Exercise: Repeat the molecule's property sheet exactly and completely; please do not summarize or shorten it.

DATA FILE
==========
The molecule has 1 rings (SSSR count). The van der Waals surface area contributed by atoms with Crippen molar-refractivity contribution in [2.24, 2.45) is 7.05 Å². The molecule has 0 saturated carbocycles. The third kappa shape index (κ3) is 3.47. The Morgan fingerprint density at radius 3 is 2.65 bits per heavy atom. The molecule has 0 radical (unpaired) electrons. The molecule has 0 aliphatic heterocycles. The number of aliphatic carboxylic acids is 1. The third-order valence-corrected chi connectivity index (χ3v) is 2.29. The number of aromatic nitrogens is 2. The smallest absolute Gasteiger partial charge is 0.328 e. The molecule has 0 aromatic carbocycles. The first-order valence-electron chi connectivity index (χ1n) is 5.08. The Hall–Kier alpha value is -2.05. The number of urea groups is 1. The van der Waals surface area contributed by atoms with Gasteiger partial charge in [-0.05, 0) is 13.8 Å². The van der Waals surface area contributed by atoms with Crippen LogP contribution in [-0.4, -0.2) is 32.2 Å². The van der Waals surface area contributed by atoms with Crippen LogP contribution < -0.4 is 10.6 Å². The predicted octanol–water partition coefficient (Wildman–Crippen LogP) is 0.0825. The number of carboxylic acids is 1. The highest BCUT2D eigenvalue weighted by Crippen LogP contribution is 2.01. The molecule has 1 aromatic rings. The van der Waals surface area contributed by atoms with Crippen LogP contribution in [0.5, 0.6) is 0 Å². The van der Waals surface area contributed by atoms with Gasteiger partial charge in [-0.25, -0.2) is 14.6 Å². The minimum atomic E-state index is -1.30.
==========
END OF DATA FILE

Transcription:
The molecule has 1 rings (SSSR count). The van der Waals surface area contributed by atoms with Crippen molar-refractivity contribution in [2.24, 2.45) is 7.05 Å². The molecule has 0 saturated carbocycles. The third kappa shape index (κ3) is 3.47. The Morgan fingerprint density at radius 3 is 2.65 bits per heavy atom. The molecule has 0 radical (unpaired) electrons. The molecule has 0 aliphatic heterocycles. The number of aliphatic carboxylic acids is 1. The third-order valence-corrected chi connectivity index (χ3v) is 2.29. The number of aromatic nitrogens is 2. The smallest absolute Gasteiger partial charge is 0.328 e. The molecule has 0 aromatic carbocycles. The first-order valence-electron chi connectivity index (χ1n) is 5.08. The Hall–Kier alpha value is -2.05. The number of urea groups is 1. The van der Waals surface area contributed by atoms with Gasteiger partial charge in [-0.05, 0) is 13.8 Å². The van der Waals surface area contributed by atoms with Crippen LogP contribution in [-0.4, -0.2) is 32.2 Å². The van der Waals surface area contributed by atoms with Crippen LogP contribution < -0.4 is 10.6 Å². The predicted octanol–water partition coefficient (Wildman–Crippen LogP) is 0.0825. The number of carboxylic acids is 1. The highest BCUT2D eigenvalue weighted by Crippen LogP contribution is 2.01. The molecule has 1 aromatic rings. The van der Waals surface area contributed by atoms with Crippen LogP contribution in [0.5, 0.6) is 0 Å². The van der Waals surface area contributed by atoms with Gasteiger partial charge in [-0.25, -0.2) is 14.6 Å². The minimum atomic E-state index is -1.30.